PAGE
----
Tuesday, February 7, 2017

Exaggerated Truth-Telling Is Commonplace, But Not Admirable

LinkedIn Pulse, Feb. 7, 2017

by Theodore Kinni

In 1919, as the White and Red armies fought a brutal, seesaw war for control of Russia, British War Secretary Winston Churchill prodded his government to commit troops to the fight. The Bolsheviks, he declared, were “swarms of typhus bearing vermin.” They “hop and caper like ferocious baboons amid the ruins of their cities and the corpses of their victims.” Churchill’s rhetoric was so inflammatory that, after he addressed the House of Commons on the topic, Tory Party leader A.J. Balfour felt compelled to comment. With quintessential British coolness, the former Prime Minister told the future Prime Minister, “I admire the exaggerated way you tell the truth.”

Unfortunately, exaggerated truth-telling is as commonplace in business as in politics. Walter Isaacson cites Steve Job’s “reality-distortion field” repeatedly in his go-to biography of the Apple’s mercurial chief. “[Jobs] would assert something—be it a fact about world history or a recounting of who suggested an idea at a meeting—without considering the truth,” writes Isaacson. He would conjure up an impossible production date, for instance, and demand it be met. Surprisingly, as Isaacson recounts, it often was.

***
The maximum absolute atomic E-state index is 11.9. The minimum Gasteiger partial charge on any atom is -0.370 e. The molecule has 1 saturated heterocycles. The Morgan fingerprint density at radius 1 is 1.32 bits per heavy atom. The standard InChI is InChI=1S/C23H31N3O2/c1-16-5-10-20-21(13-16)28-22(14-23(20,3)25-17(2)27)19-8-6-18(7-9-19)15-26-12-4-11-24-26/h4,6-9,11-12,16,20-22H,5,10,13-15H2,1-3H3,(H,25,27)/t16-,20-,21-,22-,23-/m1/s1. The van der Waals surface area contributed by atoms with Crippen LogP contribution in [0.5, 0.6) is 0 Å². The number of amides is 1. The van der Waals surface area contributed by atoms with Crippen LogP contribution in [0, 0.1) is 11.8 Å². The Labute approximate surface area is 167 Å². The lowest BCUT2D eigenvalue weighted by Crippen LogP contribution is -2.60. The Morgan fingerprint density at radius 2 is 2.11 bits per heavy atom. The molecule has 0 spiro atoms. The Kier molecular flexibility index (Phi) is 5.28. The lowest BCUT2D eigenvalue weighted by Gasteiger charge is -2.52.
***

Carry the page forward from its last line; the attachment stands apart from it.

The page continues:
Elon Musk seems to have picked up Job’s penchant for exaggerated truth-telling. Musk says that Tesla’s factory in Fremont, CA will produce as many as 500,000 vehicles in 2018—an “extraordinary leap in production” from less than 84,000 in 2016, according to Jeff Rothfeder’s insightful analysis in The New Yorker. Can Musk’s employees and suppliers deliver on his promise or is this exaggerated truth-telling? Well, as The Wall Street Journal calculates it, Tesla has missed Musk’s projections more than 20 times in the past five years. Read the rest here.

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